"You are my flock, the sheep of my pasture, my people, and I am your God," declares the Lord GOD. (Ezekiel 34:30-31).
4 Outline of Ezekiel 35
NOTE: This chapter is an oracle against Mt Seir, a range of hills in the land of the Edomites who were descended from Abraham through Esau. We read in Genesis, "So Esau settled in the hill country of Seir. Esau is Edom" (Genesis 36:8).
An Oracle Against Mount Seir
God tells Ezekiel to speak against the people of Mount Seir and say that God will make them (and all the rest of Edom) a desolate place (Ezekiel 35:1-4 see verse 15).
The Edomites harboured an ancient hatred against Israel, so they helped in destroying Jerusalem and shedding Israelite blood. But their hatred disqualified them from participation in Israel’s punishment. So now they will suffer punishment themselves (Ezekiel 35:5-6).
God describes the coming desolation (Ezekiel 35:7-9).
Because in their greed, hatred, and jealousy, they thought Judah and Israel’s land would be theirs. So God would ruin their own land (Ezekiel 35:10-11).
These people had boasted against God. "I heard it Myself!" he says. (Ezekiel 35:12).
God says to the people of Mt Seir, "As you rejoiced when the inheritance of the house of Israel became desolate, so will I do to you. You will become a desolation, O Mount Seir, and so will all of Edom (Ezekiel 35:13-15).
5 Outline of Ezekiel 36
A Blessing on Israel
Having prophesied to the mountains of Seir, God now has Ezekiel prophesy to the Mountains of Israel that have been desolated and invaded by the Edomites (Ezekiel 36:1).
God acknowledges the desolation of Israel trampled upon by the nations (Ezekiel 36:2-4).
God reminds Israel that he has spoken in his burning zeal against the nations especially Edom (Ezekiel 36:5-6).
God has sworn that the nations around Israel will "endure reproach of their own." But the mountains of Israel will be fruitful again and God’s people "will soon come home" (Ezekiel 36:7-8).
God says to the mountains of Israel, "Behold, I am on your side". They will be fruitful again and be posessed and filled with God’s people as before (Ezekiel 36:9-12).
God promises that the people will reform and no longer endure reproach (Ezekiel 36:13-15).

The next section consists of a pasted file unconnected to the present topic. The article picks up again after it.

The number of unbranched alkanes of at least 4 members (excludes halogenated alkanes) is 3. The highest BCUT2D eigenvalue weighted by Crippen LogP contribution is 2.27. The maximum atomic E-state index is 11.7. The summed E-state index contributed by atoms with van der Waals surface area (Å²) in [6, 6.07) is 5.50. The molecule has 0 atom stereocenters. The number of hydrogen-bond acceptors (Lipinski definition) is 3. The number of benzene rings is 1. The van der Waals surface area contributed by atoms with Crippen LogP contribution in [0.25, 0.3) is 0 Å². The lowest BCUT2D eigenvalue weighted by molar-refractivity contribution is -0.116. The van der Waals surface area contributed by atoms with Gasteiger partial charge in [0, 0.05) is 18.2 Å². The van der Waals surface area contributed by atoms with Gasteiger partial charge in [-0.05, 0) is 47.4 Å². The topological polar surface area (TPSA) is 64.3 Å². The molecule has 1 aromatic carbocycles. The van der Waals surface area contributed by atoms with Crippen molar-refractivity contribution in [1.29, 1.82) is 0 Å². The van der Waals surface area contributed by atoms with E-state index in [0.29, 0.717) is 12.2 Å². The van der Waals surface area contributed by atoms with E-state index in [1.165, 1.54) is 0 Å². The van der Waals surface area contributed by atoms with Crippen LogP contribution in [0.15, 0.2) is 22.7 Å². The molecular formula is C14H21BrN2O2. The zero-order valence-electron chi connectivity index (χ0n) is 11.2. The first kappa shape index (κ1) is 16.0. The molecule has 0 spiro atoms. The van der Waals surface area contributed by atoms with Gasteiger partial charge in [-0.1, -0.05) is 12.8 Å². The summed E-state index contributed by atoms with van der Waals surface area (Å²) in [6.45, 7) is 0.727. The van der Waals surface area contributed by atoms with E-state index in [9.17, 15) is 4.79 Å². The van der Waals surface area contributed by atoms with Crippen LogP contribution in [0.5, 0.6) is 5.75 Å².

A New Heart and a New Spirit
God describes how Israel defiled the land they lived in. This is why he poured out his wrath (Ezekiel 36:16-18).
God rightly scattered Israel to foreign nations buy the damage to his reputation concerned him (Ezekiel 36:19-21).
God will act not for the sake of the scattered Israelites but for the sake of his holy name (Ezekiel 36:22-23).
God will gather Israel and bring the people back to their own land. He will cleanse them and put within them a new heart and a new Spirit of obedience (Ezekiel 36:24-27).
Not only will God cleanse them, but he will bless them with abundant crops and orchards (Ezekiel 36:28-30).
God repeats that he will not do this for their sakes. He tells them to feel shame such that they loathe themselves (Ezekiel 36:31-32).
The nations will see cities resettled, ruins rebuilt, desolate land made into gardens. The nations will know that the LORD has done it (Ezekiel 36:33-36).
God promises to multiply the people like a flock (Ezekiel 36:37-38).
6 Responsibility of Shepherds and Preachers
What God required of the shepherds of Israel, he requires of those who shepherd the church today. He also required these things of Ezekiel, and preachers today have the same responsibilities. Paul describes these requirements as follows:
(1) Feed the flock with the whole counsel of God;
(2) Be watchers over the flock and guard the sheep from the "wolves".
(3) Be committed to the word of God’s grace, and warn the flock to share your commitment.
Acts 20:25-32 BSB Paul to the shepherds of the church at Ephesus
¶“25Now I know that none of you among whom I have preached the kingdom will see my face again. 26Therefore I testify to you this day that I am innocent of the blood of all men. 27For I did not shrink back from declaring to you the whole will of God” (Acts 20:25-27 BSB).
¶“28Keep watch over yourselves and the entire flock of which the Holy Spirit has made you overseers. Be shepherds of the church of God which He purchased with His own blood. 29I know that after my departure, savage wolves will come in among you and will not spare the flock. 30Even from your own number, men will rise up and distort the truth to draw away disciples after them” (Acts 20:28-30 BSB).
¶“31Therefore be alert and remember that for three years I never stopped warning each of you night and day with tears. 32And now I commit you to God and to the word of His grace, which can build you up and give you an inheritance among all who are sanctified” (Acts 20:31-32 BSB).